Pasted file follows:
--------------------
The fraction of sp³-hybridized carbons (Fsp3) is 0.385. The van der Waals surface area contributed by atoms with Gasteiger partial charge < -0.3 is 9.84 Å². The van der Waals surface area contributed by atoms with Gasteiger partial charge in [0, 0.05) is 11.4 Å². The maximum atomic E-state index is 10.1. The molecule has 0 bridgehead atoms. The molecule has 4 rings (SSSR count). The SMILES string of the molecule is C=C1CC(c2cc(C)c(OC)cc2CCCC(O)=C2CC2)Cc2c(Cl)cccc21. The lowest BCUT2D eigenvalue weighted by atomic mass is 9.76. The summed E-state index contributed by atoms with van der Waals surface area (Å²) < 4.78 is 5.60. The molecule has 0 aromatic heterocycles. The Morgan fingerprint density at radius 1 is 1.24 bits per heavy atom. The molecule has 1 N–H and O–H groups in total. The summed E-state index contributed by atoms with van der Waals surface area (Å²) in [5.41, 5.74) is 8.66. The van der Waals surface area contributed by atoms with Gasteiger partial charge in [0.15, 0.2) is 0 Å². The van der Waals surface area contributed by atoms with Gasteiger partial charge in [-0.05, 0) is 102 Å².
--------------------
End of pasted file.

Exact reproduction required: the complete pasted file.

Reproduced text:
The fraction of sp³-hybridized carbons (Fsp3) is 0.385. The van der Waals surface area contributed by atoms with Gasteiger partial charge < -0.3 is 9.84 Å². The van der Waals surface area contributed by atoms with Gasteiger partial charge in [0, 0.05) is 11.4 Å². The maximum atomic E-state index is 10.1. The molecule has 0 bridgehead atoms. The molecule has 4 rings (SSSR count). The SMILES string of the molecule is C=C1CC(c2cc(C)c(OC)cc2CCCC(O)=C2CC2)Cc2c(Cl)cccc21. The lowest BCUT2D eigenvalue weighted by atomic mass is 9.76. The summed E-state index contributed by atoms with van der Waals surface area (Å²) < 4.78 is 5.60. The molecule has 0 aromatic heterocycles. The Morgan fingerprint density at radius 1 is 1.24 bits per heavy atom. The molecule has 1 N–H and O–H groups in total. The summed E-state index contributed by atoms with van der Waals surface area (Å²) in [5.41, 5.74) is 8.66. The van der Waals surface area contributed by atoms with Gasteiger partial charge in [0.15, 0.2) is 0 Å². The van der Waals surface area contributed by atoms with Gasteiger partial charge in [-0.05, 0) is 102 Å².